Nearly four decades after The Shining, Stephen King's third novel, hit bestseller lists, his constant readers won't have to dust off their copies for a satisfying read from its sequel, Doctor Sleep.
But those who remember the horrors of the ghost-plagued Overlook Hotel and the Torrance family's nightmare with alcoholism, violence and slime-dripping ghouls should be warned: a lot has changed in 36 years.
In his author's note, the insanely popular American novelist explains that he always wondered what happened to little Danny Torrance -- nicknamed "Doc" by his parents -- and what would have happened if his father Jack (infamously played by Jack Nicholson in the Stanley Kubrick film) had had an Alcoholics Anonymous intervention. King's own experience with alcoholism informed the story, as he has discussed in recent interviews.
Well, little Danny became an alcoholic, too. Trying to drown his past and his "shining" -- his psychic gift -- in booze, adult Dan hits rock bottom when he fails to stop a child from being abused. The scene haunts him throughout the novel.
Booze-free after an AA intervention, he becomes known as "Doctor Sleep" at a palliative care hospice because of his strange ability to help people die without fear.
While Dan finds sobriety, Winnebago-driving seniors, really a community of ancient demons called the True Knot, scour the country for children with the shining to torture to death, inhaling their shine as "steam."
They discover a gold mine in Abra Stone, a 12-year-old of immense psychic power. Unaware of her telepathic connection with Dan, they think her easy prey, but get the surprise of their millennial-long lives in a final showdown on the former site of the Overlook.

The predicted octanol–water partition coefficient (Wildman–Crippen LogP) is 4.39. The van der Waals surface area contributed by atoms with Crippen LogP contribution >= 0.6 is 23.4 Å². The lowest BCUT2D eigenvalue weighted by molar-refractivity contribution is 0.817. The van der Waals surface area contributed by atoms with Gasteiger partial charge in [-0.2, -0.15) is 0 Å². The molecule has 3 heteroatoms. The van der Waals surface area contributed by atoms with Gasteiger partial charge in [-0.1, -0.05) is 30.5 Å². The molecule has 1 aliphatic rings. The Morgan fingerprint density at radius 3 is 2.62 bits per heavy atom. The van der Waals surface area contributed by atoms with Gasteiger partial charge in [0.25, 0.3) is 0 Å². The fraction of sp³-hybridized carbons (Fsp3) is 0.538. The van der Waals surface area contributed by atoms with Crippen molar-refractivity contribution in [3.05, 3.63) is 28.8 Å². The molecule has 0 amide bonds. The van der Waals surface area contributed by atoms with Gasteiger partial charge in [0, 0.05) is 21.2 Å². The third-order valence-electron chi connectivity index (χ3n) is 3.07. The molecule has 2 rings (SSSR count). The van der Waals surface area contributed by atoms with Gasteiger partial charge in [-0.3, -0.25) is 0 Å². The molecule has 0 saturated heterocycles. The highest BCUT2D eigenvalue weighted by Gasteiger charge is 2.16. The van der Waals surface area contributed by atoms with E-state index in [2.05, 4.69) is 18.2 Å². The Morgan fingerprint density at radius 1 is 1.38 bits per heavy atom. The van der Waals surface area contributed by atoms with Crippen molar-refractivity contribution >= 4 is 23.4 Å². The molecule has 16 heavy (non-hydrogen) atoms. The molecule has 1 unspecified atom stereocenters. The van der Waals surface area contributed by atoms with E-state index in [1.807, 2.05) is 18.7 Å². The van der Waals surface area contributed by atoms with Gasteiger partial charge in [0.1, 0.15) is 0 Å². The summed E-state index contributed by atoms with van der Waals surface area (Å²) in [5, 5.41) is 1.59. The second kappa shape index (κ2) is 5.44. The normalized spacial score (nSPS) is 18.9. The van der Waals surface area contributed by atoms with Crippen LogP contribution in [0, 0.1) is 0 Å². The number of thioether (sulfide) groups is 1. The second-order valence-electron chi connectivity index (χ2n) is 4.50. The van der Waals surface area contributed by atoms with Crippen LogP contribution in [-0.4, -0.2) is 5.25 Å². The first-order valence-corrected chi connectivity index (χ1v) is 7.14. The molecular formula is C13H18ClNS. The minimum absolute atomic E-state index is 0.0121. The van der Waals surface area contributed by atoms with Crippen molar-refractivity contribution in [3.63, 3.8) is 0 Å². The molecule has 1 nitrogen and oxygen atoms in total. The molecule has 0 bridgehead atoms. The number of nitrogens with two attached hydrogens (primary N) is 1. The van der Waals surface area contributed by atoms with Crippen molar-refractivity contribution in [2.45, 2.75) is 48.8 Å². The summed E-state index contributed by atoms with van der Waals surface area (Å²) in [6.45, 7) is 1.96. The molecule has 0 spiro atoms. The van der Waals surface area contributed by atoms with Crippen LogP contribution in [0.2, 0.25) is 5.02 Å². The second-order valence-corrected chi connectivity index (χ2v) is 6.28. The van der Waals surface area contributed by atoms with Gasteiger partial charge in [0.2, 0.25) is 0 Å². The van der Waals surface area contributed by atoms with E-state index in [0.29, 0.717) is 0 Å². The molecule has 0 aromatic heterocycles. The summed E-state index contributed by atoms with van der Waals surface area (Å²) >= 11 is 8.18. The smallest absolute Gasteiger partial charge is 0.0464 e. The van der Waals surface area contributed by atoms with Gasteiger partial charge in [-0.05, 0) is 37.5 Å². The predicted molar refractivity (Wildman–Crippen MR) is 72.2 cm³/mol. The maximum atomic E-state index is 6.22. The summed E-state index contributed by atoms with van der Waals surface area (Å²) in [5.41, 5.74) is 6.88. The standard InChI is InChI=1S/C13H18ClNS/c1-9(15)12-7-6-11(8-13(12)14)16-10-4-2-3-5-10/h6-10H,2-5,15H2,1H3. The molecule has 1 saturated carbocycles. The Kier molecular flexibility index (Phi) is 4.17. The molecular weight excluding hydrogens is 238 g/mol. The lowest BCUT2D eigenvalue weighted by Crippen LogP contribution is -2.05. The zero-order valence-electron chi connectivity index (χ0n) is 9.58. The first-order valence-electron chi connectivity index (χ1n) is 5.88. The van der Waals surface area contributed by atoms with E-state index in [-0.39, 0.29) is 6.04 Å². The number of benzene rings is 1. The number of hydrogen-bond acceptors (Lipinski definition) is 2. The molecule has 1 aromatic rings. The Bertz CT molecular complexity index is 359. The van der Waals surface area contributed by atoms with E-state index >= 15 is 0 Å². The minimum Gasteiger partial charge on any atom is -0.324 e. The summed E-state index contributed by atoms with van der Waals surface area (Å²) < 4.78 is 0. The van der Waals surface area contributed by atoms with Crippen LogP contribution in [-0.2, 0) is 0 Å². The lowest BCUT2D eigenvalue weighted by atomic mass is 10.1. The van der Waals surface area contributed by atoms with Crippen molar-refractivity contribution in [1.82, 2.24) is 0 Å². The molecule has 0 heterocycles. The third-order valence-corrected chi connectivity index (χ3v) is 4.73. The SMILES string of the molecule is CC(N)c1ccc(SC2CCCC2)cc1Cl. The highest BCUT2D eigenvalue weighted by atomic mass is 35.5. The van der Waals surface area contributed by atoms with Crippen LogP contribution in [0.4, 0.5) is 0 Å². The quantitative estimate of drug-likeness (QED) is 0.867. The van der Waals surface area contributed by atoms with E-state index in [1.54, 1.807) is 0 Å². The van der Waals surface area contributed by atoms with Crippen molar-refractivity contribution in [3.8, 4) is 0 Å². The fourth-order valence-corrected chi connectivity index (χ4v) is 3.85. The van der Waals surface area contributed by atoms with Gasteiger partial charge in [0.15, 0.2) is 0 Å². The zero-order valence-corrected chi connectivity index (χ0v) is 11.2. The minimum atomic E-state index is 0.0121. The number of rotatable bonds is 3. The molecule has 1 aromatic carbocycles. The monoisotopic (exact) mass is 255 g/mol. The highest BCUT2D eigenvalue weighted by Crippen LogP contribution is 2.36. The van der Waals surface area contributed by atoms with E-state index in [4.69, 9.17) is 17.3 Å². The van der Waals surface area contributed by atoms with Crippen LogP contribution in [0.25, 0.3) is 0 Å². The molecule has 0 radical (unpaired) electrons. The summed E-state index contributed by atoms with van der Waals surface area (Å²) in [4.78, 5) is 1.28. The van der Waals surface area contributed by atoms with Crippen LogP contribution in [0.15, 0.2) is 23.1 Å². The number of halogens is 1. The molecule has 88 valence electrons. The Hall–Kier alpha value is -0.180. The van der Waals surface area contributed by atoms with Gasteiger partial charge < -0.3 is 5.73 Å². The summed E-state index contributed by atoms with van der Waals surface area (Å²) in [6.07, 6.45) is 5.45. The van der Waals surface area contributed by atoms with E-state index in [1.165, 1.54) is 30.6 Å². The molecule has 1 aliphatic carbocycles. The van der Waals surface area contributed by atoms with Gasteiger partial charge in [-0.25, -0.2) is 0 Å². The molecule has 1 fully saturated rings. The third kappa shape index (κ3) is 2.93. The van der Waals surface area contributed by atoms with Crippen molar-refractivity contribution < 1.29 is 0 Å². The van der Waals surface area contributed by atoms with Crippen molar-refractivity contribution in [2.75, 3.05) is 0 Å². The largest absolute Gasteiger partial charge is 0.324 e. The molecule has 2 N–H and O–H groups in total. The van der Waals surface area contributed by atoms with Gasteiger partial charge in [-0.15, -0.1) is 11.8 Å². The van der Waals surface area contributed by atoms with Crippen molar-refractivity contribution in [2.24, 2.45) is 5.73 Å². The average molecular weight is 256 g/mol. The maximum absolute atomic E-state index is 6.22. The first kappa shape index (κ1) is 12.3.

Apart from some references to The Shining to fill in Dan's history, Doctor Sleep is different. For one thing, King's RV-driving monsters fail to scare -- unless we're used to him after 56 novels.
For example, the True's true faces are no scarier than the stretched mask from the Scream film franchise.
Dialogue between the web-surfing teenaged heroine and her would-be killer, the True's commander in chief, Rose the Hat, is uninspired: "If you run, I'll find you. And when I do, you'll scream for hours before you die."
"I won't run," the girl said. "And we'll see who does the screaming."
Other dialogue drags on indulgently. As with much of King's later works, a common fault here is the lack of an editor's blue pencil.
Doctor Sleep is not so much formulaic as it is part of King's fictional universe. King writes in his 1981 non-fiction book Danse Macabre that what makes monsters in fiction so fascinating is we know they're not real: the zipper running up the back of the thing from the black lagoon confirms it's just a guy in a rubber suit.
Monsters without that comforting zipper are more terrifying because they are real: alcoholics, child or spouse abusers and highway kidnappers. But in his universe, King can play vigilante and give his heroes magic powers to stop the monsters.
Doctor Sleep follows suit: a west-bound journey culminates in a battle between good and evil, with a flawed hero and a gifted child (think Firestarter and Salem's Lot) working together to defeat these monsters.
Winnipegger Christine Mazur's copy of The Shining is inscribed with "Christmas greetings, from Auntie Kathy." Every page of her copy of Salem's Lot is covered with notes for her master's thesis in English literature.